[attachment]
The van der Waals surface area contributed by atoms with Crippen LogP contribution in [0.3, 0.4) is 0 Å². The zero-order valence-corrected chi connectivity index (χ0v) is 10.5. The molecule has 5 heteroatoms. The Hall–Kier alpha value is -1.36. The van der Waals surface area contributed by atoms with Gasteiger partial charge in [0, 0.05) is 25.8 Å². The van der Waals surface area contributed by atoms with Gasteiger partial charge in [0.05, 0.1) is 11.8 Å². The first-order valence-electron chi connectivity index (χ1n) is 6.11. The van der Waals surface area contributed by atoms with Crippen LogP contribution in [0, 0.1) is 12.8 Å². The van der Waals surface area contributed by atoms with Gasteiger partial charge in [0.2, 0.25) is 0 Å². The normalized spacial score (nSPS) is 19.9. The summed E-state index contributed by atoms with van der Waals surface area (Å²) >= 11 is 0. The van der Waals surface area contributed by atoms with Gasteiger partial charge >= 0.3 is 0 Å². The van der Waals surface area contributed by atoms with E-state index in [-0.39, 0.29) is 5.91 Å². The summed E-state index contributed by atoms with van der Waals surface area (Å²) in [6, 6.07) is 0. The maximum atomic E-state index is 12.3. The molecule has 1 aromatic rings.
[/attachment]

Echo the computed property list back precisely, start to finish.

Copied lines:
The van der Waals surface area contributed by atoms with Crippen LogP contribution in [0.3, 0.4) is 0 Å². The zero-order valence-corrected chi connectivity index (χ0v) is 10.5. The molecule has 5 heteroatoms. The Hall–Kier alpha value is -1.36. The van der Waals surface area contributed by atoms with Gasteiger partial charge in [0, 0.05) is 25.8 Å². The van der Waals surface area contributed by atoms with Gasteiger partial charge in [0.05, 0.1) is 11.8 Å². The first-order valence-electron chi connectivity index (χ1n) is 6.11. The van der Waals surface area contributed by atoms with Crippen LogP contribution in [0, 0.1) is 12.8 Å². The van der Waals surface area contributed by atoms with Gasteiger partial charge in [0.2, 0.25) is 0 Å². The normalized spacial score (nSPS) is 19.9. The summed E-state index contributed by atoms with van der Waals surface area (Å²) >= 11 is 0. The van der Waals surface area contributed by atoms with Gasteiger partial charge >= 0.3 is 0 Å². The van der Waals surface area contributed by atoms with E-state index in [-0.39, 0.29) is 5.91 Å². The summed E-state index contributed by atoms with van der Waals surface area (Å²) in [6, 6.07) is 0. The maximum atomic E-state index is 12.3. The molecule has 1 aromatic rings.